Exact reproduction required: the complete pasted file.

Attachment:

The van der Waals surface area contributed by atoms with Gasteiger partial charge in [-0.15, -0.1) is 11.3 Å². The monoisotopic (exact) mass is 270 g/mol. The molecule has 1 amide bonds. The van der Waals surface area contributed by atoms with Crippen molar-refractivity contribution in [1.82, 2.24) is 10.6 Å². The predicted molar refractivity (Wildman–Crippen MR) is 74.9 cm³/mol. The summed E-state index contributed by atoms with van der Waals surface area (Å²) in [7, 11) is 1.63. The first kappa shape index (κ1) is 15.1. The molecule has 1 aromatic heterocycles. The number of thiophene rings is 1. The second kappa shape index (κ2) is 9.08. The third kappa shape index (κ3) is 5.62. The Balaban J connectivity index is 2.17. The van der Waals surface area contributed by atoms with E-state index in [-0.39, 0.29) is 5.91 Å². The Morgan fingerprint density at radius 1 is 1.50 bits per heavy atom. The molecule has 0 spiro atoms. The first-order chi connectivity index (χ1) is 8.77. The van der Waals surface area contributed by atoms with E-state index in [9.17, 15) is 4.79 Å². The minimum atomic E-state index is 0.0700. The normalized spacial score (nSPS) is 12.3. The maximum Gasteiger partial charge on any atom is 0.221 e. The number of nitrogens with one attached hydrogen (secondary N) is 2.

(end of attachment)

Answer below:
The van der Waals surface area contributed by atoms with Gasteiger partial charge in [-0.15, -0.1) is 11.3 Å². The monoisotopic (exact) mass is 270 g/mol. The molecule has 1 amide bonds. The van der Waals surface area contributed by atoms with Crippen molar-refractivity contribution in [1.82, 2.24) is 10.6 Å². The predicted molar refractivity (Wildman–Crippen MR) is 74.9 cm³/mol. The summed E-state index contributed by atoms with van der Waals surface area (Å²) in [7, 11) is 1.63. The first kappa shape index (κ1) is 15.1. The molecule has 1 aromatic heterocycles. The number of thiophene rings is 1. The second kappa shape index (κ2) is 9.08. The third kappa shape index (κ3) is 5.62. The Balaban J connectivity index is 2.17. The van der Waals surface area contributed by atoms with E-state index in [-0.39, 0.29) is 5.91 Å². The Morgan fingerprint density at radius 1 is 1.50 bits per heavy atom. The molecule has 0 spiro atoms. The first-order chi connectivity index (χ1) is 8.77. The van der Waals surface area contributed by atoms with E-state index in [9.17, 15) is 4.79 Å². The minimum atomic E-state index is 0.0700. The normalized spacial score (nSPS) is 12.3. The maximum Gasteiger partial charge on any atom is 0.221 e. The number of nitrogens with one attached hydrogen (secondary N) is 2.